By Michelle Tan
SINGAPORE - The price gap between new suburban homes and secondary prime property has been narrowing as buying euphoria escalates prices of the former.
For instance, one-bedroom units at CapitaLand's Sky Habitat in Bishan have achieved per square foot prices exceeding $1,700 despite its 99-year leasehold status and its location in a traditionally off-prime area.
In contrast, such prices could have easily gotten the buyer a freehold resale unit of a similar size located in Singapore's prime districts, comprising those in the core central region (CCR).
To illustrate, one can acquire a freehold one-bedder unit at completed developments such as Mulberry Tree - which is a short five-minute walk to Velocity@Novena Square and Novena MRT - or District 11's Nineteen Shelford Road - which is within a one-km radius from popular primary schools such as Nanyang Primary and Raffles Girls Primary - for an asking price of around $1,700 psf, according to property sales portal, stproperty.com.sg.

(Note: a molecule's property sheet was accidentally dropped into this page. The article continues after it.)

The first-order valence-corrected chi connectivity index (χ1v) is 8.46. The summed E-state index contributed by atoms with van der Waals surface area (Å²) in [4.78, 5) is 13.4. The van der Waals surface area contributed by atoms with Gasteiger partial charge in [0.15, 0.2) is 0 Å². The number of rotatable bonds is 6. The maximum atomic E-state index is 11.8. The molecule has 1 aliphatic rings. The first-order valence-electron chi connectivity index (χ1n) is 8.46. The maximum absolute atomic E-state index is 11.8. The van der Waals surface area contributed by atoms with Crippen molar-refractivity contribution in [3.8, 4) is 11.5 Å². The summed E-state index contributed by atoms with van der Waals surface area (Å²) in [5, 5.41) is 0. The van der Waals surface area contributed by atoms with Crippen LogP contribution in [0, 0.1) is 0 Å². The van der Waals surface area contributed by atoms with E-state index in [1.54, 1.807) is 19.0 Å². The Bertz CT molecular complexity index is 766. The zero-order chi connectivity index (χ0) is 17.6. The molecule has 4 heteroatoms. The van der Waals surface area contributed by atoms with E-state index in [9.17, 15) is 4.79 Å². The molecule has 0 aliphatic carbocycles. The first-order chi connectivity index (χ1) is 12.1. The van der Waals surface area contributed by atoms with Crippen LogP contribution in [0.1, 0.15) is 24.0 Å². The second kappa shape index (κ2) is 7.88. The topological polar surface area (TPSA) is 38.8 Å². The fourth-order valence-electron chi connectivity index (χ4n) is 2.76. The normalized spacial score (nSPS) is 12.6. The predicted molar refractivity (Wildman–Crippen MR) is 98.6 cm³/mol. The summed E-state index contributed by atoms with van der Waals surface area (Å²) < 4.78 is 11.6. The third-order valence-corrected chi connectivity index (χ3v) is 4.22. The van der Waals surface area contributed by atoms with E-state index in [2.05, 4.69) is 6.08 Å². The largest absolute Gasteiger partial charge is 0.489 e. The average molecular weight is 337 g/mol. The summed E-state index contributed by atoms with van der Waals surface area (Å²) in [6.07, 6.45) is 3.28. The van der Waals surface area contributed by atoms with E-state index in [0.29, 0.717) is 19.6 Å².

Other popular suburban developments such as Watertown (in Punggol) have also attained record prices for their areas, further narrowing the price gap between homes in suburban and prime regions.
Taking for example, a 1,356 sq ft unit at Watertown was advertised on stproperty.com.sg with an asking price of $1,685 psf which translates to a total of $2.28 million.
But for less than that amount, the same buyer can purchase a 1,324 sq ft unit at Olina Lodge (located at Holland), for an asking price of $1,359 psf or a gross quantum of $1.80 million.
Said Alan Cheong, head of research at Savills Singapore: "We believe May was the nascent start to a trend where those savvy enough to realise that the price gap between suburban and prime districts have been closing, start their due diligence to shop for a prime unit and may put pen to paper in either June or July."
Seconding the view, head of research of Jones Lang LaSalle Singapore, Chua Yang Liang also agreed that prime market homes could see renewed interest as the price gap between prime and non-prime markets converge.